Q&A: MSI's Rup Shah Offers Perspective on Proposed Tariffs
Rup Shah, MSI co-president, is testifying in Congress this week to oppose proposed tariffs on Chinese-imported building materials, including luxury vinyl tile (LVT), natural stone and tile. The company recently joined the American Consumers & Workers Justice Coalition (ACWJC) opposing tariffs on Chinese-imported LVT and is actively campaigning against the institution of import tariffs. We connected with Shah to find out why he is taking on an active role in this effort and his perspective on the issue.
FT: Why was it important for MSI to join the American Consumers & Workers Justice Coalition (ACWJC) opposing tariffs on Chinese-imported luxury vinyl tile (LVT), and what do these tariffs mean for the flooring industry?
Shah: Quite frankly, it’s creating a tremendous amount about upheaval overall. It’s a little bit about LVT, but quite frankly, all my comments not just cover LVT but pretty much all products in the building materials industry. If you look at it within the flooring world, pretty much everything’s on the list, so that includes the porcelain ceramics, glass mosaics, wall tile, all natural stone, so it's going to have effect across all hard surfaces from China.
I think LVT or vinyl tile is disproportionately affected. More LVT comes from China relative to other countries than that anywhere else, but from our perspective, it's simply putting a tax, whether it's 10 or 25 percent. There's no doubt, if it goes to the effect, prices will go up and it's going to hit the consumer and what you would expect would happen is one of two things: demand will go down and prices will go up.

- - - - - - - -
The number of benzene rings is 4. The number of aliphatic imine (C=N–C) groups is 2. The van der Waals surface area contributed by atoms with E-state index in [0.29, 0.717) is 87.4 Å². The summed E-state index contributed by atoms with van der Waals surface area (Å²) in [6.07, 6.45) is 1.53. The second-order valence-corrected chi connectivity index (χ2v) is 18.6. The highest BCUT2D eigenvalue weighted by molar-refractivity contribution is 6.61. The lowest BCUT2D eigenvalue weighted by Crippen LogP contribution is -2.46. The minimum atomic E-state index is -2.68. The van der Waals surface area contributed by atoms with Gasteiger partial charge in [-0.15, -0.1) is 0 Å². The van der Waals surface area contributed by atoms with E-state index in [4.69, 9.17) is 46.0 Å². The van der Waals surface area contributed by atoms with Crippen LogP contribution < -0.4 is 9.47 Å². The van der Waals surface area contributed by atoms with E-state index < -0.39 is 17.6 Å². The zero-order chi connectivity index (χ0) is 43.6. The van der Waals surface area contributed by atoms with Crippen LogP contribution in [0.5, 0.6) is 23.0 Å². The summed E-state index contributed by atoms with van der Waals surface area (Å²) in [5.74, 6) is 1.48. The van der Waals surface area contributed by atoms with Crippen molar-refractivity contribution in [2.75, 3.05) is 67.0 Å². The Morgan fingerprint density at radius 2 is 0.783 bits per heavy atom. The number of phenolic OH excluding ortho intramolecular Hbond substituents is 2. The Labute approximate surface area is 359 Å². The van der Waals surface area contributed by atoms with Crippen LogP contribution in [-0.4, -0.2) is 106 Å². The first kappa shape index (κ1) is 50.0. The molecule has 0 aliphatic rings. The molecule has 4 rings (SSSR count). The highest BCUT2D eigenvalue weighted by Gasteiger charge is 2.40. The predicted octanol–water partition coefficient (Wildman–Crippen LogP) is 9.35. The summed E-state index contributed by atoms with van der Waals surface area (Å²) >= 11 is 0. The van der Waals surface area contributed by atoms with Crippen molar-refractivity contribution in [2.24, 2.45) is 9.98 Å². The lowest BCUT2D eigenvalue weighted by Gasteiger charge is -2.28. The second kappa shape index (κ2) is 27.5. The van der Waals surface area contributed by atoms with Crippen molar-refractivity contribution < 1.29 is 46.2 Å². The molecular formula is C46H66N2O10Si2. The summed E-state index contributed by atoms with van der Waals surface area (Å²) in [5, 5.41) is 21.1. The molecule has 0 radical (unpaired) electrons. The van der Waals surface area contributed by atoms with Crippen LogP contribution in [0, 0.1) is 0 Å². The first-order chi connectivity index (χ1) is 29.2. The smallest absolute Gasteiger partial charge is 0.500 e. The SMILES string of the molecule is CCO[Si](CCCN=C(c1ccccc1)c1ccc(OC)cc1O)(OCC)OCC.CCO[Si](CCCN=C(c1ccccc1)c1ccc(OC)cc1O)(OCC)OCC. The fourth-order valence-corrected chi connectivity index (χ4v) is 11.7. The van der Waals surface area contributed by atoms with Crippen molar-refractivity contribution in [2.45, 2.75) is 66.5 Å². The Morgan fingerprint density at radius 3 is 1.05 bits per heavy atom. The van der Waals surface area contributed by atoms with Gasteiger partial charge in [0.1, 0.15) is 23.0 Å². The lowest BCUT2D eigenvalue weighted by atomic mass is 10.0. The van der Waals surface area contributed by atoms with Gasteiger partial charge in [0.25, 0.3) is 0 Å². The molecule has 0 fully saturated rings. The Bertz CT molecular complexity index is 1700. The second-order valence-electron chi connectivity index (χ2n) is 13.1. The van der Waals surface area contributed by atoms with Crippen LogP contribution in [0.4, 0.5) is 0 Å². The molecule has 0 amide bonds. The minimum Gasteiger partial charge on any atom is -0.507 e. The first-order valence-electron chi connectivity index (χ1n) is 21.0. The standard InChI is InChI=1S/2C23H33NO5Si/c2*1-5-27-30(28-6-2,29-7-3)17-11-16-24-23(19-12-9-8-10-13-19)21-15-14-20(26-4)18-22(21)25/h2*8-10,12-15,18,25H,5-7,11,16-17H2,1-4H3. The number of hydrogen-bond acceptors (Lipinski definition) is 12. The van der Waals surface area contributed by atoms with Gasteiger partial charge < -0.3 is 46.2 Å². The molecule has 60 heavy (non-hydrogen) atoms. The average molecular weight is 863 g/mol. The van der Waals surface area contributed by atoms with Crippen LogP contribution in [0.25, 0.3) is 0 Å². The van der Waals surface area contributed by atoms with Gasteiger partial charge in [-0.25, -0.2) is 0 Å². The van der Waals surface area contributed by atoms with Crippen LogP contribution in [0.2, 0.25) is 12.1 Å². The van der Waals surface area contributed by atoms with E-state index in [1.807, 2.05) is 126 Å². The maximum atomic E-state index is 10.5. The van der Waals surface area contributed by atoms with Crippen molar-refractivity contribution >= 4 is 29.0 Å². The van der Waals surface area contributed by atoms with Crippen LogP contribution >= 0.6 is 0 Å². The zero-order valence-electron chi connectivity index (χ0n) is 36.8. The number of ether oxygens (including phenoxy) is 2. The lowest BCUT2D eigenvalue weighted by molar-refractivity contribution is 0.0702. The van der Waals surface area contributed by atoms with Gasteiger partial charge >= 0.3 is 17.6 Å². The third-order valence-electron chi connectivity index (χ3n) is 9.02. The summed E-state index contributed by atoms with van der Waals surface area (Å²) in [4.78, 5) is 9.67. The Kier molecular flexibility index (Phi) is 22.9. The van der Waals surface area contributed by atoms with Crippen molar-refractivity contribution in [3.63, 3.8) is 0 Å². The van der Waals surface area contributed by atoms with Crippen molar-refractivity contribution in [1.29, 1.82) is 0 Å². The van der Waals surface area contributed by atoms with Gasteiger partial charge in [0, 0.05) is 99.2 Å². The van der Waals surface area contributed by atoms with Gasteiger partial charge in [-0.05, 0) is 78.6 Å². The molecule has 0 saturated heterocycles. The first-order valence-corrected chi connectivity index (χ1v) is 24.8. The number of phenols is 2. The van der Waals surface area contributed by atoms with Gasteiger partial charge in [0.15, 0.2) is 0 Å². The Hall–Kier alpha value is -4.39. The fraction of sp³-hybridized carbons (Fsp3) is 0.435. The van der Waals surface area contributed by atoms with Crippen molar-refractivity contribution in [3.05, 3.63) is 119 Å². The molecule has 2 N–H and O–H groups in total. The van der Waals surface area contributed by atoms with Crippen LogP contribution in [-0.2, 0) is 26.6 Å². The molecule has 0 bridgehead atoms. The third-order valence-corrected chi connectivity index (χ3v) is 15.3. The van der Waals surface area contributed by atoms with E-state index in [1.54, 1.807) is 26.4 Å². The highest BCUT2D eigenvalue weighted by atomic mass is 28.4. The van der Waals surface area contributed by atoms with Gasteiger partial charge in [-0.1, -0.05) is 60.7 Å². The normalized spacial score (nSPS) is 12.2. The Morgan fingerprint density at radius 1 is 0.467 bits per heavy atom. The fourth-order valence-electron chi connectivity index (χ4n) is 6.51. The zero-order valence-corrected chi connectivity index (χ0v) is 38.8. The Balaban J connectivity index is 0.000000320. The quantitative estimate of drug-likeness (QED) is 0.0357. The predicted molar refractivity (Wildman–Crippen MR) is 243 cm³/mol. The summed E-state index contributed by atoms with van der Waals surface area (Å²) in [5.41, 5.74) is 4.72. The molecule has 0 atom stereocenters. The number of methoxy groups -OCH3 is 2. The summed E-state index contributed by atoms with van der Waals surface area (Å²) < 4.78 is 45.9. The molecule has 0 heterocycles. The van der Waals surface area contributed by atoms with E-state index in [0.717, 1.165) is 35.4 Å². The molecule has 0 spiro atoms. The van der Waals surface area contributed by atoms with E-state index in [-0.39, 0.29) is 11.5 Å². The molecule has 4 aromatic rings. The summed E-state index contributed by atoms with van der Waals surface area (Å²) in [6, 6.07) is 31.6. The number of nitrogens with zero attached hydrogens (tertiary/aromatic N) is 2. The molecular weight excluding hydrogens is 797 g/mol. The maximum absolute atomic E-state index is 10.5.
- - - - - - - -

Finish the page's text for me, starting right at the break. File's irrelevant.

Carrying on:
For vinyl tile in particular, it's an affordable item compared to most other hard surfaces. So, it's a disproportionate—I would say tax—on the lower part of the market. You are disproportionately taxing lower to middle class folks, which I’m not sure that's really the purpose intended purpose of these Section 301 tariffs. These Section 301 tariffs were meant to go after tech, to my knowledge, the Made in China 2025 initiative, as well as, or related to that the technology transfers that China forces on U.S. companies who want to do business in China. From everything I've read and spoken to the two participants in the industry, that had never happened in any of the flooring segments including vinyl tile. It doesn't really follow the mission of why we're using these Section 301 tariffs as well.
Finally, as you well know, there's hundreds of distributors, thousands of retailers, and LVT has become a very critical part of their business. It has helped them come out of this recovery and it's the one of the few bright spots within the flooring industry. With that has come increased investment, increased jobs, even across the installation base. Installers are set to suffer as well. Across the board, the distributor, installers, retailers—it's going to affect jobs, so quite frankly, it makes no sense versus what the intentions were.
It was a no-brainer to join the coalition. This is exactly the type of cause I would say the industry needs to work together on. The government is trying to get China hard, so they're coming up with arbitrary lists, and it's our job, I think, to all work together to make it known that this is doing more damage than help. And then I think the coalition is a great example of how we should all work together to do that.
FT: You are going to D.C. to testify?
We will testify [August 21]. This is a big deal. It can have very negative effects on the flooring industry, and anyone who doesn’t see it that way probably hasn’t been educated enough, and that’s one of the things that our coalition wants to do.